we had recommended it.
"I feel confident that in nervons head-
aches and a 'run down' system the com-
pound will be beneficial every time, if not
a perfect cure.
"In some instances we have not only
recommended it, bnt furnished it to very
aged friends, and the effect of one bottle
has seemed marvelous, one particular old
friend of mine telling me that bpfore one
bottle had been used he 'felt at least ten
years younger, and certainly had not felt
as good for ten years.'
"During the last five years I have nsed a
trreat many bottles of the compound — that
is, in my home. lam positive that it is a
sure cure for nervous headaches and a
broken-down feeling, especially in the case
of elderly persons.
"There is one case in particular I call to
mind in which Paine's celery compound
asserted its good qualities. We nad a
youn<; married lady friend, who was nurs-
ing her four-months-old child, and found
that she could not perform her household
duties on account of the weak condition
she seemed always to be in. On the recom-
mendation of my wife and myself she took
one bottle of the compound, and before
two weeks had passed was able to do her
own washing even, in addition to house-
work. About three bottles were used. I
have yet to hear from any friend to whom
I recommended it other than the most
favorable results."
Kiel in commemoration of the opening ol
the Baltic North Sea canal. Placards will
be posted calling upon the inhabitants to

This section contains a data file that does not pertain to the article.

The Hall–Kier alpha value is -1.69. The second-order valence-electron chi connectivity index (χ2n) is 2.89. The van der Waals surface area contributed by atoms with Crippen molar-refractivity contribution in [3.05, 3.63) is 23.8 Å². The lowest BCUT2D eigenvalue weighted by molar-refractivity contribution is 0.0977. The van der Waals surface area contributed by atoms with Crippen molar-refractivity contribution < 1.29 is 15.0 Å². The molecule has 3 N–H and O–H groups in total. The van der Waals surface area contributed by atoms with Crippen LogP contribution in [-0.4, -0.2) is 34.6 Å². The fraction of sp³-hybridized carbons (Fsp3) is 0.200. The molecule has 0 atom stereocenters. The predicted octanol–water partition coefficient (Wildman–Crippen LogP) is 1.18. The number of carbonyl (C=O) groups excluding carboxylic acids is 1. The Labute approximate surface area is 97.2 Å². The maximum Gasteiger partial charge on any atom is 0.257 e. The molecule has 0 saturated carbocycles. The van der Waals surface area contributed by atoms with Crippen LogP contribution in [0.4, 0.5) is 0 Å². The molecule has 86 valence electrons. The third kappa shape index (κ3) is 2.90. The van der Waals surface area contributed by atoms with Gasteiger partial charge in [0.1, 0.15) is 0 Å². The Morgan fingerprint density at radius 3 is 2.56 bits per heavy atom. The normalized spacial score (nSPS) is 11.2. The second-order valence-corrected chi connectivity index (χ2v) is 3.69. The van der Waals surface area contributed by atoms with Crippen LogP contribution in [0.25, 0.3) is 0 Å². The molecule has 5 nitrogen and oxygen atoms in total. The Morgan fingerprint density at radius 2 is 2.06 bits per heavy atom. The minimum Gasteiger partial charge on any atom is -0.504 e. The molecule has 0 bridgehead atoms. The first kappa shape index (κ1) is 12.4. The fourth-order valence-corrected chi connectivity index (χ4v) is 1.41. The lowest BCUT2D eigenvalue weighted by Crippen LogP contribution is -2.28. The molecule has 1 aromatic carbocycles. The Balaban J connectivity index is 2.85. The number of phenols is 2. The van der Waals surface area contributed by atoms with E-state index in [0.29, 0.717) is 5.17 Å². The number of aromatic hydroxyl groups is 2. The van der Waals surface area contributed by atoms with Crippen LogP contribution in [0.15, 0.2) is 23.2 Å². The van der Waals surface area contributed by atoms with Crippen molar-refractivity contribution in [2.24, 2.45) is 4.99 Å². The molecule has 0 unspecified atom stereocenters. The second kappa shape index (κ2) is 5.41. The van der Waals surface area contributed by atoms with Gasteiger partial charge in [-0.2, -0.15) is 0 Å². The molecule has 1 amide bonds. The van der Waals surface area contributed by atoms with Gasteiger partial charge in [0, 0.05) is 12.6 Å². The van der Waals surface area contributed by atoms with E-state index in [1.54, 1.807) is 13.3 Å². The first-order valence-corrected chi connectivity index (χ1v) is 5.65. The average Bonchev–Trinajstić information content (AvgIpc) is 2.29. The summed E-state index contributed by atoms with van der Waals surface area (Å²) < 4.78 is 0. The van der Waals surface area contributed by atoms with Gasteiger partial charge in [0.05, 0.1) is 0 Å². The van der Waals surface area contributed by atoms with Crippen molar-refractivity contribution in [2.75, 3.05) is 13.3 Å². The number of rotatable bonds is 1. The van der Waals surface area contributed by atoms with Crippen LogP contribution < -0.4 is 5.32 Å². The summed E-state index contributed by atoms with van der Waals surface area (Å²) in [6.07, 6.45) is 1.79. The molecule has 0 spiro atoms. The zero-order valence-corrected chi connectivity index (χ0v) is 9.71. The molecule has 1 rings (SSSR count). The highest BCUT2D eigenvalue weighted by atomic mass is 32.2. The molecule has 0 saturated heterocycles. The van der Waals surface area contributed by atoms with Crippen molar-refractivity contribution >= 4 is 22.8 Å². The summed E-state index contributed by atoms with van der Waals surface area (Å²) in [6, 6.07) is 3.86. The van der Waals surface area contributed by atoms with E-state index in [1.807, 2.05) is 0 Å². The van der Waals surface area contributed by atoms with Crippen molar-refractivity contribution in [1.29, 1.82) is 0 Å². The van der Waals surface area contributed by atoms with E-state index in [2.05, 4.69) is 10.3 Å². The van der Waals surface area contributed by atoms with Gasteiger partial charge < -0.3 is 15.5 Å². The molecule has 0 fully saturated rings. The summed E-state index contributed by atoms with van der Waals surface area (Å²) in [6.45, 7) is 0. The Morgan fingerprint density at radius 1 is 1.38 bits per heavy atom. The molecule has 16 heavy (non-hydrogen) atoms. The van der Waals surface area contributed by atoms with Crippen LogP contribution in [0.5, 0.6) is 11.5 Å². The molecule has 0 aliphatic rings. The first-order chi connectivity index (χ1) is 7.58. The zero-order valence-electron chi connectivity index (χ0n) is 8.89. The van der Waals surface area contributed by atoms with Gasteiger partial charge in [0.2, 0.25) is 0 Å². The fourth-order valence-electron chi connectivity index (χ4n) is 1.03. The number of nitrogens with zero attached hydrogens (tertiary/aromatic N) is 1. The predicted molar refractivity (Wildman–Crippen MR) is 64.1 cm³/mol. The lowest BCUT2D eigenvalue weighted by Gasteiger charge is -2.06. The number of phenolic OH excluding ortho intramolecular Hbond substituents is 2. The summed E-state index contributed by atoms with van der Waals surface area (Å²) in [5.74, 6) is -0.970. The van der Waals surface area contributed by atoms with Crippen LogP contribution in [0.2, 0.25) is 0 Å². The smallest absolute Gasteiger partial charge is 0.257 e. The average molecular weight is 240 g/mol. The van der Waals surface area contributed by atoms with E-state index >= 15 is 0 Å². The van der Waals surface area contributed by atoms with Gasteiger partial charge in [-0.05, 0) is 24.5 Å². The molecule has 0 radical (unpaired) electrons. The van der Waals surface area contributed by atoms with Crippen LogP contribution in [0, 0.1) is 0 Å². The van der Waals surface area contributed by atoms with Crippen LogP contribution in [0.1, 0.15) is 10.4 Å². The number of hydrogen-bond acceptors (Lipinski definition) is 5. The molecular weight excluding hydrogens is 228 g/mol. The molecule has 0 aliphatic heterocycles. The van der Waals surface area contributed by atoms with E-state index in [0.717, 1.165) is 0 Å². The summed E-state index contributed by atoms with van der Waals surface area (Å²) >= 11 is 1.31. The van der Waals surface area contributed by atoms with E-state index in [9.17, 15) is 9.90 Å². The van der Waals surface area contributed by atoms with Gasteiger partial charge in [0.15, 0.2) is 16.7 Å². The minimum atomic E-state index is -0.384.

display flags draped with crepe bo long as
a French ship is at Kiel.
Abbott and Burke Fight.
MONTREAL, Quebec, June 14.— Stanton
Abbott, champion lightweight of England,
and Jack Burke, champion lightweight of
the Southern States, met to-night in th«
Crystal Rink for $2.50 a side. The agree
ment was that if both men were standing
at the end of the fifteenth round the fight
would be declared a draw. McCoy acted
as referee. The fight was a hot one
throughout, and both men were up at the
end of the battle, and the contest was de
clared a draw. Neither could be said to
have obtained the advantage at any stage.
Champion at Tennis.
ORANGE, N. J., June 14.— John How
land, the New England champion tennis
player, won the Middle States tournament
on the Orange Lawn Tennis Club grounds
at Montrose after five stubbornly contested
sets with Richard Stevens, the Hoboken
expert, and will play with A. Lamed to
morrow afternoon for the championship
and a $150 trophy. The score by which
Howland won was: 5—7,4—8,6—2,2—6,
Maud C's Fast Beat.
DUBUQUE, la., June 14.— Daring the
Wood Park races to-day in the free-for-all
trot Maud C did one mile in the first heat
in 2:10^, the fastest trotted mile this sea
son. Phoebe Wilkes won the race, how
ever, taking the second, third and fourth
heats in 2:14^, 2:12% and 2:17?£. Ken
tucky Union, Senator A and Robbie P also
Light of the West Is Dead.
MACON, 111., June 14.— Knowles' Light
of the West, an imported stallion, valued
at $10,000. owned by Burgess brothers, died
to-day. The horse took first premium at
the World's Fair. It was one of the best
known draft stallions in America, having
been on exhibition in every horse show
since 1890.
The Fight Postponed.
NEW YORK, N. V., June 14.—Match
maker Jim Kennedy of the Seaside Ath
letic Club announced the fight between
George Dixon and Frank Erne, scheduled
for to-night, has been indefinitely post
poned. This is evidently deemed the
wiser plan, seeing that Judge Gaynor will
not render a decision in the mandamus
proceedings until to-morrow.
Worh of the Tale and Harvard Crewt.
GALESFERRY, Coirc., June 14.— The
work of the past few days has been severe
upon the Yale crew, and the aggregate
weight in the boats has gone down con
siderably. The Harvard Univeisity team
is improving steadily and to-day went over
the four- mile course with a vim.
The American Horse Xot in. It.
BIRMINGHAM, Eng., June 14.— The
Birmingham handicap stakes were run to
day. There were ten runners, including
M. F. Dwyer's Banquet 11, with Sims up.
The American horse was not placed
Viner's Sardis won. Diablo was second
and Simonton third.